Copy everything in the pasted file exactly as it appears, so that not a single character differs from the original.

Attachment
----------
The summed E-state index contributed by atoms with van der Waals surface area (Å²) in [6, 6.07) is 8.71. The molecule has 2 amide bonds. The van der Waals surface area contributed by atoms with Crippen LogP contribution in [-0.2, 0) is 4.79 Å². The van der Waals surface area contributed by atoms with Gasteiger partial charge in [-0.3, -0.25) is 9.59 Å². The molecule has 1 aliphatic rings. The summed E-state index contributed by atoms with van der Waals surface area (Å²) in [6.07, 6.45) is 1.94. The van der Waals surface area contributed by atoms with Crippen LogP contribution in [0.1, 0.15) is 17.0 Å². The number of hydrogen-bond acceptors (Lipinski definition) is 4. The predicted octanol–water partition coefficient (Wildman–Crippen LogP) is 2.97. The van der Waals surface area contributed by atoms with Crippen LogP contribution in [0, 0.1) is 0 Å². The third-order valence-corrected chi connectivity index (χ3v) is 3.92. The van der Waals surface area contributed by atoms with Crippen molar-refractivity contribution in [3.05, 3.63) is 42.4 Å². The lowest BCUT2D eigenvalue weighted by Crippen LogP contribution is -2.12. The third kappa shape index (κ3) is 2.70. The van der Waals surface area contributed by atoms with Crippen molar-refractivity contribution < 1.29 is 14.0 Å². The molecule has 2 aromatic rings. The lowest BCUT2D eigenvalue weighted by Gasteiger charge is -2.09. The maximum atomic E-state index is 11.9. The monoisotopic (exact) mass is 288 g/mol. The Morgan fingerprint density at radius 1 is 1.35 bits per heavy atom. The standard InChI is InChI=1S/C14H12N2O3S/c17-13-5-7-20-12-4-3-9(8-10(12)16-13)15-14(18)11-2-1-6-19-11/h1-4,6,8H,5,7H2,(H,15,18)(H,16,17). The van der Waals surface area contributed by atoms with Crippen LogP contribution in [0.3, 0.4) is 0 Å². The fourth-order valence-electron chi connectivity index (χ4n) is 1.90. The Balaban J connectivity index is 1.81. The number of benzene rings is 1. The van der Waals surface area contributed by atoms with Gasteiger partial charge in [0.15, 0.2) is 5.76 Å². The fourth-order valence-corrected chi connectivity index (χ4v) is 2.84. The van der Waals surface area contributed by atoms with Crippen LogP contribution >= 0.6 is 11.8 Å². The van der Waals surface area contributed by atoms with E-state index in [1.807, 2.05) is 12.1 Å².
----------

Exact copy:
The summed E-state index contributed by atoms with van der Waals surface area (Å²) in [6, 6.07) is 8.71. The molecule has 2 amide bonds. The van der Waals surface area contributed by atoms with Crippen LogP contribution in [-0.2, 0) is 4.79 Å². The van der Waals surface area contributed by atoms with Gasteiger partial charge in [-0.3, -0.25) is 9.59 Å². The molecule has 1 aliphatic rings. The summed E-state index contributed by atoms with van der Waals surface area (Å²) in [6.07, 6.45) is 1.94. The van der Waals surface area contributed by atoms with Crippen LogP contribution in [0.1, 0.15) is 17.0 Å². The number of hydrogen-bond acceptors (Lipinski definition) is 4. The predicted octanol–water partition coefficient (Wildman–Crippen LogP) is 2.97. The van der Waals surface area contributed by atoms with Crippen LogP contribution in [0, 0.1) is 0 Å². The third-order valence-corrected chi connectivity index (χ3v) is 3.92. The van der Waals surface area contributed by atoms with Crippen molar-refractivity contribution in [3.05, 3.63) is 42.4 Å². The lowest BCUT2D eigenvalue weighted by Crippen LogP contribution is -2.12. The third kappa shape index (κ3) is 2.70. The van der Waals surface area contributed by atoms with Crippen molar-refractivity contribution < 1.29 is 14.0 Å². The molecule has 2 aromatic rings. The lowest BCUT2D eigenvalue weighted by Gasteiger charge is -2.09. The maximum atomic E-state index is 11.9. The monoisotopic (exact) mass is 288 g/mol. The Morgan fingerprint density at radius 1 is 1.35 bits per heavy atom. The standard InChI is InChI=1S/C14H12N2O3S/c17-13-5-7-20-12-4-3-9(8-10(12)16-13)15-14(18)11-2-1-6-19-11/h1-4,6,8H,5,7H2,(H,15,18)(H,16,17). The van der Waals surface area contributed by atoms with Crippen LogP contribution in [0.3, 0.4) is 0 Å². The fourth-order valence-electron chi connectivity index (χ4n) is 1.90. The Balaban J connectivity index is 1.81. The number of benzene rings is 1. The van der Waals surface area contributed by atoms with Gasteiger partial charge in [0.15, 0.2) is 5.76 Å². The fourth-order valence-corrected chi connectivity index (χ4v) is 2.84. The van der Waals surface area contributed by atoms with Crippen LogP contribution >= 0.6 is 11.8 Å². The van der Waals surface area contributed by atoms with E-state index in [1.807, 2.05) is 12.1 Å².